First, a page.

Review by Choice Review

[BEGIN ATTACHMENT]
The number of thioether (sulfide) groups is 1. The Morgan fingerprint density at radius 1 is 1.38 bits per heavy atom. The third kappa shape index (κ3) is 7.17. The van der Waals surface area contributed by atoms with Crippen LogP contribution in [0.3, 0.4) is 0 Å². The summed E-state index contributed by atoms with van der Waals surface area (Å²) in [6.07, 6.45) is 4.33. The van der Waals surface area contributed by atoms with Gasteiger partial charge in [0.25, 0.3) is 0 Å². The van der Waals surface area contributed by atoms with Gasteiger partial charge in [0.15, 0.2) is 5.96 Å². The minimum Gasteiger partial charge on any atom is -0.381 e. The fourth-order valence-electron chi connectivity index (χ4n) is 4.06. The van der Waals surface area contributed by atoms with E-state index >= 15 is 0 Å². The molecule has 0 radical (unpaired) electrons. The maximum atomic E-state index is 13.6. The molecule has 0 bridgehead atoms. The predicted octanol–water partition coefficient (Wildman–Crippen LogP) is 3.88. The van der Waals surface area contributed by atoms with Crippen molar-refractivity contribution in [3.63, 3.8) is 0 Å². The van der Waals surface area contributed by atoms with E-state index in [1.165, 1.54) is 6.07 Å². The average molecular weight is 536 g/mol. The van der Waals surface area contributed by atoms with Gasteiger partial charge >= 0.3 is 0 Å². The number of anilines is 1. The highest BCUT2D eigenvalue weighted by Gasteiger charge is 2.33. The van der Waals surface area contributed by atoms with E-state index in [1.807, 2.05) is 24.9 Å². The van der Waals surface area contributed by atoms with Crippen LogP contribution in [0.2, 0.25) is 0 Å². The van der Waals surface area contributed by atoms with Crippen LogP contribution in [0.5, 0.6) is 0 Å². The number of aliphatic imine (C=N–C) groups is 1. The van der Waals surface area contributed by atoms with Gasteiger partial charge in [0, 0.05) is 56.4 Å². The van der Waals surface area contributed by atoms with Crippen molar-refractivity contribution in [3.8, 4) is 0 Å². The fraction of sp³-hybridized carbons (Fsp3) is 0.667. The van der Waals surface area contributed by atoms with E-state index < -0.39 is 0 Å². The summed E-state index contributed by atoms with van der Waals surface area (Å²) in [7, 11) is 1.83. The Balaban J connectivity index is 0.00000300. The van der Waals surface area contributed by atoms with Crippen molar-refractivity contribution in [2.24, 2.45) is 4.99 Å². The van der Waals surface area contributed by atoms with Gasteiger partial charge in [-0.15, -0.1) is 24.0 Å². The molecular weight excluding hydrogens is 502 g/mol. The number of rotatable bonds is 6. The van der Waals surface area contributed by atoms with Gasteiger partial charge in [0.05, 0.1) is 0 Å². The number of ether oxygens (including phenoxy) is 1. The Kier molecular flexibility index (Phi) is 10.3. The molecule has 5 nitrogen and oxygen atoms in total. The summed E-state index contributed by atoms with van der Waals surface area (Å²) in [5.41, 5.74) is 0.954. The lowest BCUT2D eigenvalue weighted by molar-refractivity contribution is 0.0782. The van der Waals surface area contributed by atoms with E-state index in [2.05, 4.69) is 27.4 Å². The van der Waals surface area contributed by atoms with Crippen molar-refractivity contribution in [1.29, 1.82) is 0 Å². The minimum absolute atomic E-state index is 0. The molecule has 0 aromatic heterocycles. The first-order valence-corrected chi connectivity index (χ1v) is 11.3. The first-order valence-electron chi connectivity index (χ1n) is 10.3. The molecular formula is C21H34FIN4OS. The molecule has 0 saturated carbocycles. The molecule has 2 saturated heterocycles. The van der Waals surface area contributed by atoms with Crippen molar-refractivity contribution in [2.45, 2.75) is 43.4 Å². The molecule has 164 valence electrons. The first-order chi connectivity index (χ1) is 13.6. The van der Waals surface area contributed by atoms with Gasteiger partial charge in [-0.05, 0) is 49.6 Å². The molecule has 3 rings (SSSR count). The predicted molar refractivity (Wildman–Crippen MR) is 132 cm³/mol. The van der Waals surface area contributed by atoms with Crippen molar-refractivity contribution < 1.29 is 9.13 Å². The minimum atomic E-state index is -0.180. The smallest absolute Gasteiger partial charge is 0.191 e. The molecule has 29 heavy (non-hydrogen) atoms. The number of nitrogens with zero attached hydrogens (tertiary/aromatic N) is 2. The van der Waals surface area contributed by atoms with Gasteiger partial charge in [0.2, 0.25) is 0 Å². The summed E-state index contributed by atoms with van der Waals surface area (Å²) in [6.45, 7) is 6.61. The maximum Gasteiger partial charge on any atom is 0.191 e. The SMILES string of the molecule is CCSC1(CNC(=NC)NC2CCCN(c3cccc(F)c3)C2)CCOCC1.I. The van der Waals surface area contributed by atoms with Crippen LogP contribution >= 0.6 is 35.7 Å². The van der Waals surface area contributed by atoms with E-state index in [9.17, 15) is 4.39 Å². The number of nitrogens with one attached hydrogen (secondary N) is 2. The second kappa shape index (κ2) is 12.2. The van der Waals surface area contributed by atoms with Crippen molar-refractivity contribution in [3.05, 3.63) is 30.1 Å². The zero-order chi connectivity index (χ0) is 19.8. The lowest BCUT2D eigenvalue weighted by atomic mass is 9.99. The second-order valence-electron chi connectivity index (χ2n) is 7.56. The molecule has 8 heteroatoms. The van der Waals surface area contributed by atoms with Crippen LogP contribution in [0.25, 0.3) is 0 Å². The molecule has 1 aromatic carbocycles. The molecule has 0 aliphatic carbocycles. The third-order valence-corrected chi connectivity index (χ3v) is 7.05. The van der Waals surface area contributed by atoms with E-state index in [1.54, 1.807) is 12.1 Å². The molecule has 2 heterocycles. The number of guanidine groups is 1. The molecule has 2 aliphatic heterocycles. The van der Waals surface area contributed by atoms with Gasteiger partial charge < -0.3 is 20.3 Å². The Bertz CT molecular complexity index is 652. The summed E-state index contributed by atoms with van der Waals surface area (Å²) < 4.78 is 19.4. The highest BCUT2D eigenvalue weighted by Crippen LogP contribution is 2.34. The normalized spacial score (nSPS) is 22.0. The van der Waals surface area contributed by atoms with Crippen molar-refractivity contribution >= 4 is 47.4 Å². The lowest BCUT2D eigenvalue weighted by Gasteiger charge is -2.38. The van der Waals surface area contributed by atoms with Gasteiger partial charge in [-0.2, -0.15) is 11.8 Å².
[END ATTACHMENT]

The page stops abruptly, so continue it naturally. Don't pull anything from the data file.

Sainsbury focuses on the Churchill-Roosevelt relationship, reassessing how dramatically different assumptions and temperaments affected a "complex and shifting" and often contentious partnership resulting in military and political decisions that shaped wartime strategy and postwar reconstruction--although not always as they wished. Churchill's greatest influence was between 1940 and 1943, after which the growing imbalance between the relative strengths of the two allies caused major changes that created severe strains and increased Anglo-American disagreements. Separate chapters deal with the problems of the Second Front; Mediterranean strategy; relations with Russia, Poland, and Eastern Europe; de Gaulle and France; German postwar status; and Chiang and Asia, on which Churchill and Roosevelt rarely agreed. Sainsbury argues that "partly through necessity, and partly through choice" the two leaders nevertheless "achieved probably the closest planning relationship between allies in history." In one sense there is nothing strikingly new here, and yet this is a thoughtful and thought-provoking reexamination that sheds new insight on this unique relationship. For general or academic readers with considerable knowledge of WW II. E. P. Muller; emeritus, Bates College
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